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Thursday, 27 November 1986
Page: 2937

Senator VIGOR(10.02) —I will look at a couple of aspects that worry me about the Department of Territories. One of these is the current process-perhaps it is not even happening-for the review of ordinances. During the Estimates Committee hearing we were told that a law revision section in the Legislation and Legal Policy Branch was the area in which ordinances were being examined and prepared for change. Basically, this area in the Department of Territories is occupied by putting out raging bushfires. Apparently it does not have a comprehensive overhaul program for the large number of outdated ordinances which apply in the Australian Capital Territory.

I can give the Committee a few examples. I would like to get a feeling from the Department-this is a question to the Minister for Community Services (Senator Grimes)-on the time scales for revision. Can the Minister tell me when the trading hours, noise pollution, and tobacco ordinances, which are still matters of public controversy, are due to be reviewed? We have had promises and deadlines which have by now expired. There have also been considerable delays in essential amendments to the Air Pollution Ordinance and I would like to know when we expect to get any results on that.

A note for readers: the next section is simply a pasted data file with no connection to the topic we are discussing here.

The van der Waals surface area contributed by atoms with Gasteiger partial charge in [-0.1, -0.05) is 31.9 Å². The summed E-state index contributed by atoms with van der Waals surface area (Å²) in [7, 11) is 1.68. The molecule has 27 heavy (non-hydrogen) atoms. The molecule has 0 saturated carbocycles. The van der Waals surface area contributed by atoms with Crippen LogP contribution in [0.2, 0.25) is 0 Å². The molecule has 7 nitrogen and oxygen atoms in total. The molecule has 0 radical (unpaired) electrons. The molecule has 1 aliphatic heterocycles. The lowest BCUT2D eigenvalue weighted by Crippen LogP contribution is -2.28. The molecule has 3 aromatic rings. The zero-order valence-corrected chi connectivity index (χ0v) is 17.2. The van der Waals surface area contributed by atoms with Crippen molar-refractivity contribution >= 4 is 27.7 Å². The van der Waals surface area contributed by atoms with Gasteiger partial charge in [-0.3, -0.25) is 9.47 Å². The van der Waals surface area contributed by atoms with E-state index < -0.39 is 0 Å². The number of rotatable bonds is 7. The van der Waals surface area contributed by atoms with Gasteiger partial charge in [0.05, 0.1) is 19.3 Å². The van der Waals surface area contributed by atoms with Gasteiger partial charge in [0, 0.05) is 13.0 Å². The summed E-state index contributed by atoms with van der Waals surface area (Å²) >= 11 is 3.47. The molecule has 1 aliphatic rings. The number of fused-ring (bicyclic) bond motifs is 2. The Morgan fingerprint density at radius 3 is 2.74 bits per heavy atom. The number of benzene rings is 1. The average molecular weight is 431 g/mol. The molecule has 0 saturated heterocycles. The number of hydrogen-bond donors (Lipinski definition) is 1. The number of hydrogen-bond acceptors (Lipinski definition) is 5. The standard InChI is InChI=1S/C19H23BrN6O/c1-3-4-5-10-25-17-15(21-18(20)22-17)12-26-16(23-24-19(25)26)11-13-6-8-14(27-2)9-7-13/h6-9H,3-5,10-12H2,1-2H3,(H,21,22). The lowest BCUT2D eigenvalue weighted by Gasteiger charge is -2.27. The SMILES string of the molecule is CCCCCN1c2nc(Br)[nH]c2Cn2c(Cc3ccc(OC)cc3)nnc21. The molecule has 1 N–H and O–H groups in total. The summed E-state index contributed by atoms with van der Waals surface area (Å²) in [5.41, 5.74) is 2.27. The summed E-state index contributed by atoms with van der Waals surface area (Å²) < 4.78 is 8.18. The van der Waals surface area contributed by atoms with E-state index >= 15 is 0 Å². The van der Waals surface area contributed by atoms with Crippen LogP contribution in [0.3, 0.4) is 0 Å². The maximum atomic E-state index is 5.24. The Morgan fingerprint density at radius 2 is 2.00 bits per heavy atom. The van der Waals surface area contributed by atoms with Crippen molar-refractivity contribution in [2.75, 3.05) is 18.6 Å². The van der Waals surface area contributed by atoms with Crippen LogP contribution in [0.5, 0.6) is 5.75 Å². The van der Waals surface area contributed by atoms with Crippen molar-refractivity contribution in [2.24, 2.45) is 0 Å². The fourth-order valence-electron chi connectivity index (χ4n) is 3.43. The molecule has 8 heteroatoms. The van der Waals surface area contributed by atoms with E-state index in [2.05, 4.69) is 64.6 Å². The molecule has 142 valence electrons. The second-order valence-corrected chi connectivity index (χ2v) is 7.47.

We have the outstanding problem which led to the garbage strike, which has been mentioned by Senator Lewis, over the portability of long service leave. I am not certain that it is any more than a promise. When will it actually appear in legislation? Just before the garbage collectors dispute the taxi drivers had to threaten to discontinue taking government work to get fare increases which were promised three months earlier. Apparently, that happened as a result of industrial action. It seems that the Department is constantly on the brink of disaster. One of the Government promises we heard earlier was that people from the Attorney-General's Department were to transfer some drafting people to the Department of Territories. I would like to know how this program of transfer of drafting people is actually getting on. We are, in fact, told that we can expect another 25 ordinances and eight sets of regulations in the next six months but we do not know exactly what they will deal with and there are still these overhanging problems which are causing a considerable amount of disquiet in the community. It would be useful if the Government could carry out some type of efficiency scrutiny with the Department to try to determine exactly how this process is operating and also to try to develop some type of people and service oriented approach within the section of the Department which deals with social welfare. I would like to know from the Minister, who should have a fair idea of this type of problem, what plans are afoot to try to develop a more personal and service oriented approach in social service areas.